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Home News Hawaiian Islands Satellite Hawaiian Islands Satellite Interpretation Message
Hawaiian Islands Satellite Interpretation Message
Hawaiian Islands Satellite Interpretation Message
Hawaiian Islands Satellite Interpretation Message

Hawaiian Islands Satellite Interpretation Message
  • Data Time
    Based on data through 0000 UTC September 15 2014.

  • Message

    Water vapor imagery shows an elongated east northeast through west southwest oriented upper trough with it axis lying just to the north of the state. The trough has been nearly stationary over the past several hours. Just a few high thin cirrus clouds are seen moving toward the northeast on the south side of the trough through most of these remain southwest of the main Hawaiian islands.

    An old frontal boundary extends from near 30°N 141°W to 24°N 150°W to 23°N 160°W. The band has been moving very slowly to the south over the past several hours. The band consists of mainly cumulus and stratocumulus clouds. The band is about 60 miles wide and rather ragged in appearance. The southern edge of the band lies just to the north of Kauai.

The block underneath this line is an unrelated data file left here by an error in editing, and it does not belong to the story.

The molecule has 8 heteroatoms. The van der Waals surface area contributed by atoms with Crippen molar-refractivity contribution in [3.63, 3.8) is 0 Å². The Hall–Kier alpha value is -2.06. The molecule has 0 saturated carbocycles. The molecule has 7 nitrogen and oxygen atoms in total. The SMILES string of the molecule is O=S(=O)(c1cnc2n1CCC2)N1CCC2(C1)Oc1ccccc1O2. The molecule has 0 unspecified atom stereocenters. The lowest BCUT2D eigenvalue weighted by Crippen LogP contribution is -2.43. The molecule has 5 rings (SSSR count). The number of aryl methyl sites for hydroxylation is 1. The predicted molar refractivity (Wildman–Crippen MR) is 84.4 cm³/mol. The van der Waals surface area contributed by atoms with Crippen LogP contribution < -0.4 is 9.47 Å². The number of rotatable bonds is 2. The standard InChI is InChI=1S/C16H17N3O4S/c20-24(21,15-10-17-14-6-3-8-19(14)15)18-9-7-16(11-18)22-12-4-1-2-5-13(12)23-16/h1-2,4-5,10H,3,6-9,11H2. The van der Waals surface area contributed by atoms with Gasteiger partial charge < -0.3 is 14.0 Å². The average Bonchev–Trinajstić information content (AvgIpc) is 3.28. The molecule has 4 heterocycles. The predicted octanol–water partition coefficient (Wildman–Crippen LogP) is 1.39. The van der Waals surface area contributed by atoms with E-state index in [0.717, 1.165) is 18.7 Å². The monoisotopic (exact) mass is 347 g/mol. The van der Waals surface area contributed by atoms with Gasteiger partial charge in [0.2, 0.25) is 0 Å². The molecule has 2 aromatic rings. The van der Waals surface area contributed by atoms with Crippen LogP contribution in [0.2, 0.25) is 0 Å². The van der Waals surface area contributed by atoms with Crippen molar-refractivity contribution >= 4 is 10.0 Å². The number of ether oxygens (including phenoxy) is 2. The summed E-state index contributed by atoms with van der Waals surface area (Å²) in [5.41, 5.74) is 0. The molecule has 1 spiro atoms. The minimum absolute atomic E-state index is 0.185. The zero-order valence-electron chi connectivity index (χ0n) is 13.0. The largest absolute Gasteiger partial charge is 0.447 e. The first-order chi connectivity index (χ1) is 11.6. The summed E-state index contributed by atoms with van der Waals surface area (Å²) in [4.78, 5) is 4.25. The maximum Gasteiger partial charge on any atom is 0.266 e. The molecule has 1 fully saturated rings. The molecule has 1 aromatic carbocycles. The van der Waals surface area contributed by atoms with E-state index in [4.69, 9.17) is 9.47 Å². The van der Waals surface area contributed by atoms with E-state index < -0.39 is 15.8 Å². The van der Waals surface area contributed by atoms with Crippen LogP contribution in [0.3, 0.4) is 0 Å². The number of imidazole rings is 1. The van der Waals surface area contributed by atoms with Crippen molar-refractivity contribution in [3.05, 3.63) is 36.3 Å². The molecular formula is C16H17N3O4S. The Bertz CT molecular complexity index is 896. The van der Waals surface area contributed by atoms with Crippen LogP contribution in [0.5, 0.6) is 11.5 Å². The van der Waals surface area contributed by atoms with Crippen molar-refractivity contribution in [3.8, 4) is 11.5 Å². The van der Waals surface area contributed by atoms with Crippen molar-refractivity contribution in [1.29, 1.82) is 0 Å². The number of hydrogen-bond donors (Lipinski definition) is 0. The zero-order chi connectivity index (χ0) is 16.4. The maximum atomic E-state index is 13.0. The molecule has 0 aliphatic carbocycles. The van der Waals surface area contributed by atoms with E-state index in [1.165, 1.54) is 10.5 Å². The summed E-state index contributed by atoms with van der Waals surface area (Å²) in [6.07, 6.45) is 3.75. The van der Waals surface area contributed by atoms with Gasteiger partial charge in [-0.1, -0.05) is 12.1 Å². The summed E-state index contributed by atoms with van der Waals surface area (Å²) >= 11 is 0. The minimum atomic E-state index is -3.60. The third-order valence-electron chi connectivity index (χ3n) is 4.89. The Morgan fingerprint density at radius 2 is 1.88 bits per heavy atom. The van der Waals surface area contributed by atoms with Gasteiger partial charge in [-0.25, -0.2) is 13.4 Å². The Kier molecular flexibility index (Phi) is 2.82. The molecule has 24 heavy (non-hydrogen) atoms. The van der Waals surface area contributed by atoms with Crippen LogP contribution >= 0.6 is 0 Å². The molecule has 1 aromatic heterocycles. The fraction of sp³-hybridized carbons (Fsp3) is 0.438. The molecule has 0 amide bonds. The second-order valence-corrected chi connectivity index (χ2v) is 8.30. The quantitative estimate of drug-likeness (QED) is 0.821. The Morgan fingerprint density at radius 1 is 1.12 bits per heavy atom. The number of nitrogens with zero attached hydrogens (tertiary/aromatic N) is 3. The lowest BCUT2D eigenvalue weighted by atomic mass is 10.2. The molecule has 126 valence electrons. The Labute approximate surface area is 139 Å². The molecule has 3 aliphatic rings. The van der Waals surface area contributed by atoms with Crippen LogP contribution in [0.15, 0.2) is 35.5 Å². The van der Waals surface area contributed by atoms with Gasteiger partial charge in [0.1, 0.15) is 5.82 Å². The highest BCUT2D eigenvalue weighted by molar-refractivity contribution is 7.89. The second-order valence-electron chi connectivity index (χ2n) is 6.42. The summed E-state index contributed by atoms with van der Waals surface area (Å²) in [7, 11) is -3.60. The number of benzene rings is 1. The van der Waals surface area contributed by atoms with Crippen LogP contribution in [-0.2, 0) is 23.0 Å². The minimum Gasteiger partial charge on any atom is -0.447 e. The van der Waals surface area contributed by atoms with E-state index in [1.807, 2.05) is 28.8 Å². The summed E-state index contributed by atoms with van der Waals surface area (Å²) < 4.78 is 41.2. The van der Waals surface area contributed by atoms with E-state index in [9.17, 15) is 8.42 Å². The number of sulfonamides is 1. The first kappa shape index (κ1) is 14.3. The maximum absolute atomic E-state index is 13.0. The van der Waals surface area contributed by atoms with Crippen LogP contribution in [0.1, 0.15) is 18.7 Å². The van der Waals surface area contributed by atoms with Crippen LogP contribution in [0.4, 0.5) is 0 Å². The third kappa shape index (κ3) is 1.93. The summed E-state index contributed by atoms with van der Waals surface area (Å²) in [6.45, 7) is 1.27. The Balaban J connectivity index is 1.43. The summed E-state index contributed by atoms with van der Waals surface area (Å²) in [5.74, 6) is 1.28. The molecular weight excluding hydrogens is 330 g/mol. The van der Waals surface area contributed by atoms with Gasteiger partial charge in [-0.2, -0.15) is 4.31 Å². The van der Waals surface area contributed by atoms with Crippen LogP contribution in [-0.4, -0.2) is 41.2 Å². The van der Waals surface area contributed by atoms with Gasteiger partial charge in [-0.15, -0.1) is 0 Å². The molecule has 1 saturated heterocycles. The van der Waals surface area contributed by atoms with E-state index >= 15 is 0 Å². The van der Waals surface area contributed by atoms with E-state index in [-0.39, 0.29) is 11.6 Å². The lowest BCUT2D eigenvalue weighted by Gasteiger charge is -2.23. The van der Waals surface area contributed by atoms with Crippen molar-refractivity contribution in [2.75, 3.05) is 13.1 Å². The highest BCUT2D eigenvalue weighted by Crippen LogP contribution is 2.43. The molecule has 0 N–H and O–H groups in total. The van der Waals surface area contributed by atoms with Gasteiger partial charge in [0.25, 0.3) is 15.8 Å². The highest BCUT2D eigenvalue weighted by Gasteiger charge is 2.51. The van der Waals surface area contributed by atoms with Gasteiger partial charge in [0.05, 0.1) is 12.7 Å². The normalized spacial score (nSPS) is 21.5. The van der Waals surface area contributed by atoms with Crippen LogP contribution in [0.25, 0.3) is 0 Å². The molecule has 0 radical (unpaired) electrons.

Cloud coverage over the islands has increased immensely over the past several hours mainly due to daytime heating of the land surfaces. Over Kauai low clouds are covering most interior and southern areas of the island while north and northeast coastal being basically clear. Over Oahu low clouds have built up over the slopes and summits of the Koolau range with some clouds also seen over central portions of the island. Just a few patches of low clouds are seen over interior Lanai as well as over interior areas of Lanai. Over Maui low clouds are banked up over the southern and southwestern slopes of Haleakala as well as over portions of the west Maui mountains. Over the Big Island low clouds are banked up over most of the Kona and Kau slopes with scattered low clouds seen over the Hilo and Puna districts.

    Just scattered patches of low clouds are seen over the open waters to the south of the state and over the waters surrounding portions of the Big Island coastal waters.

    A couple areas of thunderstorms are seen along the ITCZ far to the southeast of the state with another area of thunderstorms seen far to the southwest of the state associated with a weak trough of low pressure. These areas of thunderstorms are generally moving off toward the west at around 10 mph.

    Central Pacific Infrared Satellite image for 0000 UTC



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